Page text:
A practical application of socialist ideas (Read 1168 times)


Feeling the growl again

    AP, I am not Tater, but if I were to explain his post in my words it would go like this.  If I can expect my children to work through their differences and learn to get along and get things done, it is fair to expect it of grown adults running our country.  Despite whatever uncooperative actions done by Party A, Party B is not blameless for simply crying victim.  They have a responsibility to make a reasonable effort.

     

    I think your rape analogy is WAY off the mark.  Nobody is a victim here.  They all signed up to do something so they need to find a way to do it. 

     

    I have objectives at my job which I am responsible for at the end of the year.  If I can't get them done because nobody in other functions will work with me, my boss doesn't care.  It's MY responsibilty to find a way to make the work happen.  I am accountable.  Further, if the reason they won't work with me is because I've bullied or alienated them, I'd probably be "voted out" in rather short order.

     

    I don't see either side really bending over backward to make things work out.

    "If you want to be a bad a$s, then do what a bad a$s does.  There's your pep talk for today.  Go Run." -- Slo_Hand

     


    A Dance with Monkeys

      My assumption that you knew what I was talking about was incorrect and my reply made no sense to you.

       

      Yah, I was making a general comment, not a specific indictment related to a particular issue.


      Lazy idiot

        Or, perhaps, you could leave it up to the voters to decide whether their representatives are representing them, by either keeping them in place or replacing them?  Otherwise, why don't we just have a referendum on everything?

         

         

        Voters are stupid.  So are politicians.  The problem with asking our elected officials to be representative of their consituents is that we've gotten what we are: stupid people running our towns, states, and country.

         

        I wonder, when faced with a choice between sticking to campaign promises and bowing to big $, which way many elected officials will bend?  I wonder which way I would bend?

         

        Another real problem is that there is probably never going to be a candidate who accurately represents our views on the wide spectrum of issues that "politics" encompasses (unless we run for office, in which case it's hopefully ourself).  One (a hypothetical one) can be a fiscal conservative and a social liberal, anti- gun control, pro-choice, pro-death penalty, etc, etc, etc.  Many of the masses don't have someone that they can say represents them in full.  It's supporting bits and pieces of this guy, some of the stuff from this gal, and hoping that they can all work together to not screw me over royally and also maybe not start a nuclear war while they're at it.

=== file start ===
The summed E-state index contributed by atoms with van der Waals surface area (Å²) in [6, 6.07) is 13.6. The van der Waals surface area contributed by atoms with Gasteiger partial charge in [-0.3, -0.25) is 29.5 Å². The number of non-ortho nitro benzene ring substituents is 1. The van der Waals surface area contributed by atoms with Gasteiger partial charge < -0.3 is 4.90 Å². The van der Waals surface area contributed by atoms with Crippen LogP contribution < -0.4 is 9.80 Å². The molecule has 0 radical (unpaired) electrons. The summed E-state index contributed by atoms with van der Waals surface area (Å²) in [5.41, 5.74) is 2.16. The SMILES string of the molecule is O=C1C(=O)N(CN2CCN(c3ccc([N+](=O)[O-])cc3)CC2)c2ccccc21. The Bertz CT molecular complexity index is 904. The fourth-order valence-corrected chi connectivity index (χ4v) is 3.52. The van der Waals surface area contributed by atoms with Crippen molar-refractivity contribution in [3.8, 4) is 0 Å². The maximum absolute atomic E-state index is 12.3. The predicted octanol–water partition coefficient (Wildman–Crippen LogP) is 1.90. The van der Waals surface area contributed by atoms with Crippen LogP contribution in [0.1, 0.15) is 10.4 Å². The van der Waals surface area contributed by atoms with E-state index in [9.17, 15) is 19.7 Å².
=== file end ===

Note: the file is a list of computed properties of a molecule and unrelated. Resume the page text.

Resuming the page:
In my opinion, discussing politics in print on the internets is a very dicey proposition.  Meaning gets muddled, inference lost, tone of voice removed.  We're stuck with words, and the pre-assigned personalities we've all given each other and our sometimes hastily chosen screennames and avatars.  By the time one of us writes a huge paragraph about something we read that offended us in some way, it's then out there and impossible to take back.  Maybe the other guy or gal didn't quite mean it that way.  Maybe it was a misunderstanding.  Maybe someone was poking a little fun in trying to lessen the tension.  Or maybe we've all got our finger on our personal A-bomb ready to blow.

         

        Basically, it's probably best for us all to breathe a little more, go for a run, and remember that I'm not going to change you and you're not going to change me.  At least not within the confines of the RunningAhead forum.

        Tick tock

          In my opinion, discussing politics in print on the internets is a very dicey proposition.

           

          Less dicey than AM radio call-in shows.  Maybe less dicey than candidates' "debates".

          Well at least someone here is making relevance to the subject.


          Prince of Fatness

            So no matter what either side does, the other side is also to blame? That seems surprisingly ethically dubious..